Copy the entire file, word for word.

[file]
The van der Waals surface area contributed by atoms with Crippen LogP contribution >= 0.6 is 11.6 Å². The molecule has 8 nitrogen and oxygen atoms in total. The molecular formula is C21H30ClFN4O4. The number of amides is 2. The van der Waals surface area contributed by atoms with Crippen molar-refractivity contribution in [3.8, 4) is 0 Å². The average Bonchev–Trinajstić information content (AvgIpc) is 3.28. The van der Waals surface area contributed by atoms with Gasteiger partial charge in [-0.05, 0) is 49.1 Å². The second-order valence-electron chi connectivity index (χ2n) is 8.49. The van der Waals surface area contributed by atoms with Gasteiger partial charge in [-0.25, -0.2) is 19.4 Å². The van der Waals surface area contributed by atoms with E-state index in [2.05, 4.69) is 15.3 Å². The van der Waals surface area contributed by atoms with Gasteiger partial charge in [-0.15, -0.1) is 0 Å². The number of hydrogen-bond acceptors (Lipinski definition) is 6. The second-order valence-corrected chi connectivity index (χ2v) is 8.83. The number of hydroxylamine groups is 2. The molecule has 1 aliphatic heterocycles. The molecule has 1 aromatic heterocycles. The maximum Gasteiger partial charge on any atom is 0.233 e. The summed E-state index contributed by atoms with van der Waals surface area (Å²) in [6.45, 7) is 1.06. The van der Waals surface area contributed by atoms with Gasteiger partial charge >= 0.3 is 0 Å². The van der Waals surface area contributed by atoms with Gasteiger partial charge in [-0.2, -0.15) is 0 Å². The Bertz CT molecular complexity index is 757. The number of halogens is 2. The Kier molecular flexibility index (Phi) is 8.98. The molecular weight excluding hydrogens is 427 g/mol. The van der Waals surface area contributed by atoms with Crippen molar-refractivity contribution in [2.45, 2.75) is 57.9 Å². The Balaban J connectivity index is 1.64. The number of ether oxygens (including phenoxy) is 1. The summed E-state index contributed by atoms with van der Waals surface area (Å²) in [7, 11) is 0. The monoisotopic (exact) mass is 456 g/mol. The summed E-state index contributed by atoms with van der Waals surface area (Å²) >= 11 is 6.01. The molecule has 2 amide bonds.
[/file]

The van der Waals surface area contributed by atoms with Crippen LogP contribution >= 0.6 is 11.6 Å². The molecule has 8 nitrogen and oxygen atoms in total. The molecular formula is C21H30ClFN4O4. The number of amides is 2. The van der Waals surface area contributed by atoms with Crippen molar-refractivity contribution in [3.8, 4) is 0 Å². The average Bonchev–Trinajstić information content (AvgIpc) is 3.28. The van der Waals surface area contributed by atoms with Gasteiger partial charge in [-0.05, 0) is 49.1 Å². The second-order valence-electron chi connectivity index (χ2n) is 8.49. The van der Waals surface area contributed by atoms with Gasteiger partial charge in [-0.25, -0.2) is 19.4 Å². The van der Waals surface area contributed by atoms with E-state index in [2.05, 4.69) is 15.3 Å². The van der Waals surface area contributed by atoms with Gasteiger partial charge in [-0.15, -0.1) is 0 Å². The number of hydrogen-bond acceptors (Lipinski definition) is 6. The second-order valence-corrected chi connectivity index (χ2v) is 8.83. The number of hydroxylamine groups is 2. The molecule has 1 aliphatic heterocycles. The molecule has 1 aromatic heterocycles. The maximum Gasteiger partial charge on any atom is 0.233 e. The summed E-state index contributed by atoms with van der Waals surface area (Å²) in [6.45, 7) is 1.06. The van der Waals surface area contributed by atoms with Gasteiger partial charge >= 0.3 is 0 Å². The van der Waals surface area contributed by atoms with Gasteiger partial charge in [-0.2, -0.15) is 0 Å². The Bertz CT molecular complexity index is 757. The number of halogens is 2. The Kier molecular flexibility index (Phi) is 8.98. The molecular weight excluding hydrogens is 427 g/mol. The van der Waals surface area contributed by atoms with Crippen molar-refractivity contribution in [2.45, 2.75) is 57.9 Å². The Balaban J connectivity index is 1.64. The number of ether oxygens (including phenoxy) is 1. The summed E-state index contributed by atoms with van der Waals surface area (Å²) in [7, 11) is 0. The monoisotopic (exact) mass is 456 g/mol. The summed E-state index contributed by atoms with van der Waals surface area (Å²) >= 11 is 6.01. The molecule has 2 amide bonds.